1880    <P>
1881    For compatibility with Perl, assertion subpatterns may be repeated; though
1882    it makes no sense to assert the same thing several times, the side effect of
1883    capturing parentheses may occasionally be useful. In practice, there only three
1884    cases:
1885    <br>
1886    <br>
1887    (1) If the quantifier is {0}, the assertion is never obeyed during matching.
1888    However, it may contain internal capturing parenthesized groups that are called
1889    from elsewhere via the
1890    <a href="#subpatternsassubroutines">subroutine mechanism.</a>
1891    <br>
1892    <br>
1893    (2) If quantifier is {0,n} where n is greater than zero, it is treated as if it
1894    were {0,1}. At run time, the rest of the pattern match is tried with and
1895    without the assertion, the order depending on the greediness of the quantifier.
1896    <br>
1897    <br>
1898    (3) If the minimum repetition is greater than zero, the quantifier is ignored.
1899    The assertion is obeyed just once when encountered during matching.
1900  </P>  </P>
1901  <br><b>  <br><b>
1902  Lookahead assertions  Lookahead assertions
1903  </b><br>  </b><br>
1904  <P>  <P>
1905  Lookahead assertions start  Lookahead assertions start with (?= for positive assertions and (?! for
1906  with (?= for positive assertions and (?! for negative assertions. For example,  negative assertions. For example,
1907  <pre>  <pre>
1908    \w+(?=;)    \w+(?=;)
1909  </pre>  </pre>
# Line 1159  lookbehind assertion is needed to achiev Line 1926  lookbehind assertion is needed to achiev
1926  If you want to force a matching failure at some point in a pattern, the most  If you want to force a matching failure at some point in a pattern, the most
1927  convenient way to do it is with (?!) because an empty string always matches, so  convenient way to do it is with (?!) because an empty string always matches, so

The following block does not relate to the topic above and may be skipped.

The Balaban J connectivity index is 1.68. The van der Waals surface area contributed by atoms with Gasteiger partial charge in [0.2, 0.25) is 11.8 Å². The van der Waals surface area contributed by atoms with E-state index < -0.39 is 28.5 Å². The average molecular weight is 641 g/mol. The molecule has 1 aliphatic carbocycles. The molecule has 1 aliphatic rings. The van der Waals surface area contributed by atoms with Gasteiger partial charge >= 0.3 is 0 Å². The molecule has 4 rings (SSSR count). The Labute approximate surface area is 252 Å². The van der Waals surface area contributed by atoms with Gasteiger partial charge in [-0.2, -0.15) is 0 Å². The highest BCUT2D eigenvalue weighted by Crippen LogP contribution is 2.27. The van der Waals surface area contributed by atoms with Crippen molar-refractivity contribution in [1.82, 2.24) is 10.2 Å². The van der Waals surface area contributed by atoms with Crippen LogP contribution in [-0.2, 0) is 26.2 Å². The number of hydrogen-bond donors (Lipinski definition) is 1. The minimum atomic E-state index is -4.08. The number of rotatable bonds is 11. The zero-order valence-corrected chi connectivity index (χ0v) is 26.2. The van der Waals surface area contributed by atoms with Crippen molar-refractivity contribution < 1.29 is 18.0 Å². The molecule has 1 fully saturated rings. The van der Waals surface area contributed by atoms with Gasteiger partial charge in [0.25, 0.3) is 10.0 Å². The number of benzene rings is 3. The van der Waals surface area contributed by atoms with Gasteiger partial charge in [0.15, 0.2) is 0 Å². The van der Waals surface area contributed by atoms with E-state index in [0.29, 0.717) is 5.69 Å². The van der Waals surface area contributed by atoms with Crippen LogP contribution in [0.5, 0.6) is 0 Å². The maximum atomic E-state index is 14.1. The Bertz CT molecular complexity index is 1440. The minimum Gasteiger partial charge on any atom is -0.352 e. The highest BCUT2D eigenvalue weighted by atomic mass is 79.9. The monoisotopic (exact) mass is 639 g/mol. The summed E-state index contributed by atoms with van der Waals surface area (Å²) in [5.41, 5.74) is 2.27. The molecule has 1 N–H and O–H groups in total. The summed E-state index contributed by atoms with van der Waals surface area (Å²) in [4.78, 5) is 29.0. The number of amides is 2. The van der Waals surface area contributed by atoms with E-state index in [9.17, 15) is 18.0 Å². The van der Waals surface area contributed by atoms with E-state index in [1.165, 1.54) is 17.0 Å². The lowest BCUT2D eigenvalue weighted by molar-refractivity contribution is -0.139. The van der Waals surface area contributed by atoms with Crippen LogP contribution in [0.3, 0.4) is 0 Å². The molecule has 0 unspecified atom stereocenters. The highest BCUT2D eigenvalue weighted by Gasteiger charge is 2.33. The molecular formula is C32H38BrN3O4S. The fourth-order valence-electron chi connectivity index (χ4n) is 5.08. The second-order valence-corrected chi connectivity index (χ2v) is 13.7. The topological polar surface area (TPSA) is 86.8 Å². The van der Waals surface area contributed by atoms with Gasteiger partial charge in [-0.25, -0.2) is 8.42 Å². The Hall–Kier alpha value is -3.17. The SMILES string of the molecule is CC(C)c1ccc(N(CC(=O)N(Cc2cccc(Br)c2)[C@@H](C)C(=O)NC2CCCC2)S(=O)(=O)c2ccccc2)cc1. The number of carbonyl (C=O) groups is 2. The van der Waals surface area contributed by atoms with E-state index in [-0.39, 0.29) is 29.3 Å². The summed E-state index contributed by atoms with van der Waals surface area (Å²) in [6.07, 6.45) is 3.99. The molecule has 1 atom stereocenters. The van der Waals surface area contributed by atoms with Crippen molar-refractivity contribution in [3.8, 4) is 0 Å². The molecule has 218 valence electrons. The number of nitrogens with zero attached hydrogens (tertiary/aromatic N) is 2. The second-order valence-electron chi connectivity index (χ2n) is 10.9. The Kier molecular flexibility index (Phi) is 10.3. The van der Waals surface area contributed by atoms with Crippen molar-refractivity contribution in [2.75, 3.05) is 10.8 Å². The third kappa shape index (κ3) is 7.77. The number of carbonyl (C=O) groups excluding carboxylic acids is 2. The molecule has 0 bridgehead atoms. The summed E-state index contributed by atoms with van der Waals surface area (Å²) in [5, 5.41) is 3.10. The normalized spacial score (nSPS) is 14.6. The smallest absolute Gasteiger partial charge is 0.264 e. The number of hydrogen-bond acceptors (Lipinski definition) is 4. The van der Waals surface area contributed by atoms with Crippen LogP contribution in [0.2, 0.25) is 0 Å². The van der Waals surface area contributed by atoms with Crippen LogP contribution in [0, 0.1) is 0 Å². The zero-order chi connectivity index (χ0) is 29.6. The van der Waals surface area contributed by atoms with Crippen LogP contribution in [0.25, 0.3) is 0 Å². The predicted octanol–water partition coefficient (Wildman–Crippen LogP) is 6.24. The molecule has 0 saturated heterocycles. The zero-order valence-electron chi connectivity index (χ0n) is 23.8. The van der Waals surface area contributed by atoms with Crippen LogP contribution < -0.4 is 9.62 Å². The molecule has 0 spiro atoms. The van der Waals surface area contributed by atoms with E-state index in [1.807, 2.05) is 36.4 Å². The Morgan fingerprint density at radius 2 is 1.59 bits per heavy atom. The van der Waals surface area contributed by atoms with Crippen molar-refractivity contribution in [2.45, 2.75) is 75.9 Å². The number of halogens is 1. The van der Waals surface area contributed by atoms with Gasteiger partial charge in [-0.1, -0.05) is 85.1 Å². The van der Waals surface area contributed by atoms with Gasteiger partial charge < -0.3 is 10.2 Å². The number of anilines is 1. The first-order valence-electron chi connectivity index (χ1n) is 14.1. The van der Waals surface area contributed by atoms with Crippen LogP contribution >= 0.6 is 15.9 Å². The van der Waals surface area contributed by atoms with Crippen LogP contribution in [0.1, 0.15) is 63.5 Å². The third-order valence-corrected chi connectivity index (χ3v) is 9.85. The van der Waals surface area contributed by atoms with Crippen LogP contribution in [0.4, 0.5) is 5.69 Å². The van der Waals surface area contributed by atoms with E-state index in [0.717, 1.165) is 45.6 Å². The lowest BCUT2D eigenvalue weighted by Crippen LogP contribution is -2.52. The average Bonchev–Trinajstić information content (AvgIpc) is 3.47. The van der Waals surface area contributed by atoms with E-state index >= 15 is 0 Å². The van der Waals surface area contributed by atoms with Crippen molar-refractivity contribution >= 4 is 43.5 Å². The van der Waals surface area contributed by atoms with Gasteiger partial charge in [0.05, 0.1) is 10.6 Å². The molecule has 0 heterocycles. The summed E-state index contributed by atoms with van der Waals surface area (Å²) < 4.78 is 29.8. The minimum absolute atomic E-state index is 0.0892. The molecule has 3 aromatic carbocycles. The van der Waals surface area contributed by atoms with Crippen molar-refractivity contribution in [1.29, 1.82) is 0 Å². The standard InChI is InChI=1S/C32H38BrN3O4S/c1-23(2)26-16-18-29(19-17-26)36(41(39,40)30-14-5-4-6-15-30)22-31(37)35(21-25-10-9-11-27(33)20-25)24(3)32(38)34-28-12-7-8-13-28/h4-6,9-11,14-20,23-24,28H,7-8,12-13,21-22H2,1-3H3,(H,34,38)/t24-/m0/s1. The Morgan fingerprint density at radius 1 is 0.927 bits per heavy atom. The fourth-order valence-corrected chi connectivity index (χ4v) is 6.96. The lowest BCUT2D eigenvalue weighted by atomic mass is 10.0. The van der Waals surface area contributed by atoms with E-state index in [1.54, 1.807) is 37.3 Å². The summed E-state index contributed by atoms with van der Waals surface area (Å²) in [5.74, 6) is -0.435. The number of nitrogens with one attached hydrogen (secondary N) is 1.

1928  an assertion that requires there not to be an empty string must always fail.  an assertion that requires there not to be an empty string must always fail.
1929    The backtracking control verb (*FAIL) or (*F) is a synonym for (?!).
1930  <a name="lookbehind"></a></P>  <a name="lookbehind"></a></P>
1931  <br><b>  <br><b>
1932  Lookbehind assertions  Lookbehind assertions
# Line 1171  negative assertions. For example, Line 1939  negative assertions. For example,
1939  </pre>  </pre>
1940  does find an occurrence of "bar" that is not preceded by "foo". The contents of  does find an occurrence of "bar" that is not preceded by "foo". The contents of
1941  a lookbehind assertion are restricted such that all the strings it matches must  a lookbehind assertion are restricted such that all the strings it matches must
1942  have a fixed length. However, if there are several alternatives, they do not  have a fixed length. However, if there are several top-level alternatives, they
1943  all have to have the same fixed length. Thus  do not all have to have the same fixed length. Thus
1944  <pre>  <pre>
1945    (?&#60;=bullock|donkey)    (?&#60;=bullock|donkey)
1946  </pre>  </pre>
# Line 1182  is permitted, but Line 1950  is permitted, but
1950  </pre>  </pre>
1951  causes an error at compile time. Branches that match different length strings  causes an error at compile time. Branches that match different length strings
1952  are permitted only at the top level of a lookbehind assertion. This is an  are permitted only at the top level of a lookbehind assertion. This is an
1953  extension compared with Perl (at least for 5.8), which requires all branches to  extension compared with Perl, which requires all branches to match the same
1954  match the same length of string. An assertion such as  length of string. An assertion such as
1955  <pre>  <pre>
1956    (?&#60;=ab(c|de))    (?&#60;=ab(c|de))
1957  </pre>  </pre>
1958  is not permitted, because its single top-level branch can match two different  is not permitted, because its single top-level branch can match two different